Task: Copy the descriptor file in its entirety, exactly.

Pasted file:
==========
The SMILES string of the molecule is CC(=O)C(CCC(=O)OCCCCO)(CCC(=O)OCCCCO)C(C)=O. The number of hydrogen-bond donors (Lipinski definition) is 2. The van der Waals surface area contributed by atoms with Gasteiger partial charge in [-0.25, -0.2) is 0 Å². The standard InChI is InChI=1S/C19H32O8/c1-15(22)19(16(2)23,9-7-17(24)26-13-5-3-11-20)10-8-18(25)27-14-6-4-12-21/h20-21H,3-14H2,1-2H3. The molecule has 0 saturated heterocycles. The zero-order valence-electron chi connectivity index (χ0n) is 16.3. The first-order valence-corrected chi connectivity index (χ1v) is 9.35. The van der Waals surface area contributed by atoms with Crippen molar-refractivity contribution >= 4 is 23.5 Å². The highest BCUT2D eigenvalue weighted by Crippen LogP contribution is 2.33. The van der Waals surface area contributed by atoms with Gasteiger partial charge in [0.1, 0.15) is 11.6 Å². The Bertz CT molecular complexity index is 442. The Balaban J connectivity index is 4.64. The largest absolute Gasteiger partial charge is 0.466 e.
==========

The SMILES string of the molecule is CC(=O)C(CCC(=O)OCCCCO)(CCC(=O)OCCCCO)C(C)=O. The number of hydrogen-bond donors (Lipinski definition) is 2. The van der Waals surface area contributed by atoms with Gasteiger partial charge in [-0.25, -0.2) is 0 Å². The standard InChI is InChI=1S/C19H32O8/c1-15(22)19(16(2)23,9-7-17(24)26-13-5-3-11-20)10-8-18(25)27-14-6-4-12-21/h20-21H,3-14H2,1-2H3. The molecule has 0 saturated heterocycles. The zero-order valence-electron chi connectivity index (χ0n) is 16.3. The first-order valence-corrected chi connectivity index (χ1v) is 9.35. The van der Waals surface area contributed by atoms with Crippen molar-refractivity contribution >= 4 is 23.5 Å². The highest BCUT2D eigenvalue weighted by Crippen LogP contribution is 2.33. The van der Waals surface area contributed by atoms with Gasteiger partial charge in [0.1, 0.15) is 11.6 Å². The Bertz CT molecular complexity index is 442. The Balaban J connectivity index is 4.64. The largest absolute Gasteiger partial charge is 0.466 e.